Updated after test completion.
Sierra Nevada Corp. conducted a captive carry test flight of the Dream Chaser spaceplane Wednesday at NASA’s Armstrong Flight Research in California.
About one-quarter the length of a space shuttle orbiter, the Dream Chaser is being developed to ferry cargo to and from the International Space Station. After blasting off on time of an Atlas 5 rocket, the ship will return to land on a runway.
The automated spacecraft was lifted airborne Wednesday by a dual-rotor Boeing Vertol 234 helicopter operated by Columbia Helicopters. The “captive carry” test flight was expected to be used to test out telemetry and control systems before a planned drop test later this year to demonstrate Dream Chaser’s ability to make an autopilot approach and landing to a runway.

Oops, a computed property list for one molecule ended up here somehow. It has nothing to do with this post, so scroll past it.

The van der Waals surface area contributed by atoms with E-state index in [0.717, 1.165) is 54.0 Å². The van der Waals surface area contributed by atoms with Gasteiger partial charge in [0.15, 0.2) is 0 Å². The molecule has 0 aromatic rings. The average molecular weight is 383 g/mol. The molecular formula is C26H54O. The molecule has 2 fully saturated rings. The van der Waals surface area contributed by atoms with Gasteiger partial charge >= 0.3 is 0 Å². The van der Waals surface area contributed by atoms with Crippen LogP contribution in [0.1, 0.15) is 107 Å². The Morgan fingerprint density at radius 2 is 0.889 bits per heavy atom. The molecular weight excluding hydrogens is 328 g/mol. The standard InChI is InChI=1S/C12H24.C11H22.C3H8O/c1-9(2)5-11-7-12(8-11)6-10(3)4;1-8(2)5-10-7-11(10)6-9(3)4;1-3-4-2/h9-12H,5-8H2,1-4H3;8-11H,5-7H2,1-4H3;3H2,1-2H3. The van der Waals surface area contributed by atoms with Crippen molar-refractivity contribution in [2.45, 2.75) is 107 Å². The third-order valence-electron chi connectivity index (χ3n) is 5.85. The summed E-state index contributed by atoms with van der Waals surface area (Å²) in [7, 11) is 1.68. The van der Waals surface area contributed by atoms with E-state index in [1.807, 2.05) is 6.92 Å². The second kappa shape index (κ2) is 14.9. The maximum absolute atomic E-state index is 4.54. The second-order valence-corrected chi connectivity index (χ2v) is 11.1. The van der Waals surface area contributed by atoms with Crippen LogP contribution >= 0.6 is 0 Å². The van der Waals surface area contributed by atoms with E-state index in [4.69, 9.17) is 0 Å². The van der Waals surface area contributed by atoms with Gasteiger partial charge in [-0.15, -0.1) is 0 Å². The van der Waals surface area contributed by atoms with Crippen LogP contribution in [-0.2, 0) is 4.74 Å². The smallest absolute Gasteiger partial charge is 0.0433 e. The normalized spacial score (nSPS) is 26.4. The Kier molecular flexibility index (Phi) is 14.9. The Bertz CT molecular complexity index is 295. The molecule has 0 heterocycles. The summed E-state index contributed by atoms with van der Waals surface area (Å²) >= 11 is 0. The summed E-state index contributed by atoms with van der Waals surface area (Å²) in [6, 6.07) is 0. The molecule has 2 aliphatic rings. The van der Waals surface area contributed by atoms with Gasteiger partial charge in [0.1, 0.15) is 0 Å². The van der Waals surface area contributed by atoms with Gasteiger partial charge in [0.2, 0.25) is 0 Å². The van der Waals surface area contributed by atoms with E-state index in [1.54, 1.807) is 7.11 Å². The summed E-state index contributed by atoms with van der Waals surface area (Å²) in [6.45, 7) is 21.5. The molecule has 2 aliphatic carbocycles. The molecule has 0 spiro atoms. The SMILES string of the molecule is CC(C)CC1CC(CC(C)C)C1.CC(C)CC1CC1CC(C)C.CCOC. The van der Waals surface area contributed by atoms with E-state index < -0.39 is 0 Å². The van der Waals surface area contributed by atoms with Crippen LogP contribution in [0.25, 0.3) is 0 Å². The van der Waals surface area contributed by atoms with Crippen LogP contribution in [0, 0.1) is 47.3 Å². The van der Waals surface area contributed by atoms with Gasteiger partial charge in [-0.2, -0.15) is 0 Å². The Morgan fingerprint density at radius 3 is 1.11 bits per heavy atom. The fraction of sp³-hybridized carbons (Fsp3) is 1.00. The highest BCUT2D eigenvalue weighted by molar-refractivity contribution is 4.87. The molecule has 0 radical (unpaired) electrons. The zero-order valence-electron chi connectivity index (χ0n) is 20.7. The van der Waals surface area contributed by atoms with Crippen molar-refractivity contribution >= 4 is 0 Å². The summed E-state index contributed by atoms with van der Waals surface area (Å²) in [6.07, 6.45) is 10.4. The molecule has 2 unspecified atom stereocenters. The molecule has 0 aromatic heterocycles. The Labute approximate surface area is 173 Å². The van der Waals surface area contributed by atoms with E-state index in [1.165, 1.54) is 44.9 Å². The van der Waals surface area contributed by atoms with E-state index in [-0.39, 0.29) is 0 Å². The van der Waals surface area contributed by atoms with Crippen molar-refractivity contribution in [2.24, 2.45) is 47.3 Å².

The captive carry test comes after a series of tow tests at NASA’s Armstrong facility, co-located at Edwards Air Force Base in California’s Mojave Desert.
Sierra Nevada plans the first orbital flight of Dream Chaser to the space station in 2020.
Suspended under a 200-foot lift line, the 30-foot-long (9-meter) test craft flew around the dry lake bed at Edwards Air Force Base, making several high-speed and high-altitude passes to test out the ship’s aerodynamics and simulate the conditions needed during the approach and landing demonstration later this year.
“On-board the vehicle, we have all the orbital vehicle avionics,” said Steve Lindsey, senior director and co-program manager for Sierra Nevada’s space exploration systems division. “The avionics on-board are identical to what we will have on the orbital vehicle, as well as the flight software for the orbital vehicle.
“That’s why (this test) is so critical to us,” said Lindsey, a former space shuttle commander. “It will test that. It will also test the aerodynamics of the vehicle. We flew it once before and know kind of how it flies, but we’re going to test that again and…